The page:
8/4/2015, Errol, Carse of Gowrie
Meet Paul in the square in Errol at 2pm our mission today to record the acoustic signature of the kilns at Errol Brickworks, now a Mackies Potato crisp factory. The kilns stand as a monument to the prior industry, having only previously seen archive photographs of the kilns I had high expectations for the acoustic quality to be found within.
Paul had organised our visit with the owner, upon arriving the kilns were obvious, 2 side by side, squat dome shaped structures as wide as they are high. The internal diameter after analysis was found to be 5.5m by 6.5 m in height at the highest point of the dome and floor proving to be several feet lower than the ground outside. We were able to access only one of the kilns on the day of our arrival, this kiln having no door the other locked. A repeat visit would be worth while to measure the other kiln for comparison purposes.
Paul brought along his guitar, so along with the sine sweep and balloon burst impulse response (IR) recordings Paul performed a live improv inspired by the space and the moment, having at one point to respond to the sound of air brakes and the not too distant sound of a lorry leaving the factory 500m's away!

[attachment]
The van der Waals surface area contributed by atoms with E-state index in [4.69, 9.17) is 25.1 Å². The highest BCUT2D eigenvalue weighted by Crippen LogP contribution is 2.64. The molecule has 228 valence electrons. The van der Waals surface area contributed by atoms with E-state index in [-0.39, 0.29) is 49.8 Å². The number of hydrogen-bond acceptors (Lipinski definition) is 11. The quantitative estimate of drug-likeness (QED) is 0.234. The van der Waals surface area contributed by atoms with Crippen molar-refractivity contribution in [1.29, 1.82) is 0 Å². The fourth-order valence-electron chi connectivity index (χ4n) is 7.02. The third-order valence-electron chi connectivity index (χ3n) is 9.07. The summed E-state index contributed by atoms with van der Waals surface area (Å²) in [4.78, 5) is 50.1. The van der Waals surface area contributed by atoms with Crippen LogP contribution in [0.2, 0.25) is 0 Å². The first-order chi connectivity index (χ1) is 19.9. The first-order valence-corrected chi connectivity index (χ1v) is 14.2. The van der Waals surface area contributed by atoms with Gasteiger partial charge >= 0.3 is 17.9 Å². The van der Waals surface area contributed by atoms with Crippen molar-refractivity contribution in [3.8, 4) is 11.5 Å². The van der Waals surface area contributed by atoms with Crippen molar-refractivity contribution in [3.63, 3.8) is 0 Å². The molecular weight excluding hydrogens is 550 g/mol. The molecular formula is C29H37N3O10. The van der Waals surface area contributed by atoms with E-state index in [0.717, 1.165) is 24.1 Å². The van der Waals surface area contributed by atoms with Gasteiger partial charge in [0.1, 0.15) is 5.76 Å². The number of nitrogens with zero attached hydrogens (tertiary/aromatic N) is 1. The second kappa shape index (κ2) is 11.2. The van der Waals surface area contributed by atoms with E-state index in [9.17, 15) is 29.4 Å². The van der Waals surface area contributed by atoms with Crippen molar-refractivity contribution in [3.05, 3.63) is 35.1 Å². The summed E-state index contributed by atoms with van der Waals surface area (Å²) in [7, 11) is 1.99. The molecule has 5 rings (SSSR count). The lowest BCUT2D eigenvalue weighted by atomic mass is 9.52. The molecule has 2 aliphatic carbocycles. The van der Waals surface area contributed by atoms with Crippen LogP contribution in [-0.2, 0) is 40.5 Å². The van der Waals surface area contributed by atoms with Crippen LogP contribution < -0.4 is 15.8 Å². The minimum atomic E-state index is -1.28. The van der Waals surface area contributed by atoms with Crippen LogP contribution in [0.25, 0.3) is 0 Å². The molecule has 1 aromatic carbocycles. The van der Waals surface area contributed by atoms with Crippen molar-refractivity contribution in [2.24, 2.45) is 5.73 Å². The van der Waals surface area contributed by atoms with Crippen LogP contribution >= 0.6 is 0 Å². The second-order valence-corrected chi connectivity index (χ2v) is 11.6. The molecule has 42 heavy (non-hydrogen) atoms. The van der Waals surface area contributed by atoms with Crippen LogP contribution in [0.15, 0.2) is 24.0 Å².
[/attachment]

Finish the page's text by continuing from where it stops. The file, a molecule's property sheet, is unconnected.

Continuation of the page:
The kiln when entered for the first time was acoustically disappointing, appearing to have very little natural reverberation decay. The space proved more interesting after walking around and listening for a while, at one point I had clambered over the rubble strewn floor (mostly bricks and brick dust) further towards the opposite wall from the entrance. The sound of Paul's footsteps near the entrance approached the quality of the whispering gallery in the dome of St Paul's cathedral in London, albeit on a small physical scale, a distinct delay in what I was seeing and then the sound I heard being transmitted in stereo behind me along the inside edge of the wall. In analysis of the IR this manifested itself as a short but very pronounced pre-delay, the total reverb decay time in the kiln is approximately 0.87 seconds.
Post script: on the way home from the Errol Brickworks field recording session, I opportunistically stopped at the roadside just outside Abernyte, vaulted a fence and Meade my way to a disused grain silo spotted on the way to Errol. Having swiftly obtained an IR recording using a balloon I had 2 Field recorded IR's in the bag in one day. The grain silo, 20m's tall, cylindrical and made of concrete exhibited a reverberation decay time of 8.5 seconds long?
The rambling thoughts and musings of an audio engineer/sound designer turned archaeoacoustician